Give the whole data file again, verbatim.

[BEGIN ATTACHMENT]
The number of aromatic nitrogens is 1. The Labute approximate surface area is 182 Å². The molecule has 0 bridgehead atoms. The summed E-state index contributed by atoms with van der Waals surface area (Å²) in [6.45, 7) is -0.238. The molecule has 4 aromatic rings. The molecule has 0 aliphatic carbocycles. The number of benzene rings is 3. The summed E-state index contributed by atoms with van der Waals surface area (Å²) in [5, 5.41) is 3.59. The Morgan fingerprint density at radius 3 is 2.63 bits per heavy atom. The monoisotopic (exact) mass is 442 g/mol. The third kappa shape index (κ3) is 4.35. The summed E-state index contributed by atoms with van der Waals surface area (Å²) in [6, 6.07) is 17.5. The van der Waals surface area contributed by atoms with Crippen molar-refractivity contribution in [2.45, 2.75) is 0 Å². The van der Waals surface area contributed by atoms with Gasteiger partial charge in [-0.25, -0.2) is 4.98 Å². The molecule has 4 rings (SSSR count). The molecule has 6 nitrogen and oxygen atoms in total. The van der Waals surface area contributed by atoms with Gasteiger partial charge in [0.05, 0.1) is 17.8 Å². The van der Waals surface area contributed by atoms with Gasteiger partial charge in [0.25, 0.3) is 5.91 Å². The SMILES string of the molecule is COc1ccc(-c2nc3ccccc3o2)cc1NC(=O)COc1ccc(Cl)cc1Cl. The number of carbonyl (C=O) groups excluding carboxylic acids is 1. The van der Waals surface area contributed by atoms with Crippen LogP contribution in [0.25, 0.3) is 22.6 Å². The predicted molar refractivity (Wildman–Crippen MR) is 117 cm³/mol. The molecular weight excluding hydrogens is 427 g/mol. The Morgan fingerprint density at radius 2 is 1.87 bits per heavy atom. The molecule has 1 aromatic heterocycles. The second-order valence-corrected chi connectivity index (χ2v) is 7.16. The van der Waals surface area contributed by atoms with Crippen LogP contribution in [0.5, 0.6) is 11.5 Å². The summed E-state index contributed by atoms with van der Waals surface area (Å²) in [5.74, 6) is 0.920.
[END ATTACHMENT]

The number of aromatic nitrogens is 1. The Labute approximate surface area is 182 Å². The molecule has 0 bridgehead atoms. The summed E-state index contributed by atoms with van der Waals surface area (Å²) in [6.45, 7) is -0.238. The molecule has 4 aromatic rings. The molecule has 0 aliphatic carbocycles. The number of benzene rings is 3. The summed E-state index contributed by atoms with van der Waals surface area (Å²) in [5, 5.41) is 3.59. The Morgan fingerprint density at radius 3 is 2.63 bits per heavy atom. The monoisotopic (exact) mass is 442 g/mol. The third kappa shape index (κ3) is 4.35. The summed E-state index contributed by atoms with van der Waals surface area (Å²) in [6, 6.07) is 17.5. The van der Waals surface area contributed by atoms with Crippen molar-refractivity contribution in [2.45, 2.75) is 0 Å². The van der Waals surface area contributed by atoms with Gasteiger partial charge in [-0.25, -0.2) is 4.98 Å². The molecule has 4 rings (SSSR count). The molecule has 6 nitrogen and oxygen atoms in total. The van der Waals surface area contributed by atoms with Gasteiger partial charge in [0.05, 0.1) is 17.8 Å². The van der Waals surface area contributed by atoms with Gasteiger partial charge in [0.25, 0.3) is 5.91 Å². The SMILES string of the molecule is COc1ccc(-c2nc3ccccc3o2)cc1NC(=O)COc1ccc(Cl)cc1Cl. The number of carbonyl (C=O) groups excluding carboxylic acids is 1. The van der Waals surface area contributed by atoms with Crippen LogP contribution in [0.25, 0.3) is 22.6 Å². The predicted molar refractivity (Wildman–Crippen MR) is 117 cm³/mol. The molecular weight excluding hydrogens is 427 g/mol. The Morgan fingerprint density at radius 2 is 1.87 bits per heavy atom. The molecule has 1 aromatic heterocycles. The second-order valence-corrected chi connectivity index (χ2v) is 7.16. The van der Waals surface area contributed by atoms with Crippen LogP contribution in [0.5, 0.6) is 11.5 Å². The summed E-state index contributed by atoms with van der Waals surface area (Å²) in [5.74, 6) is 0.920.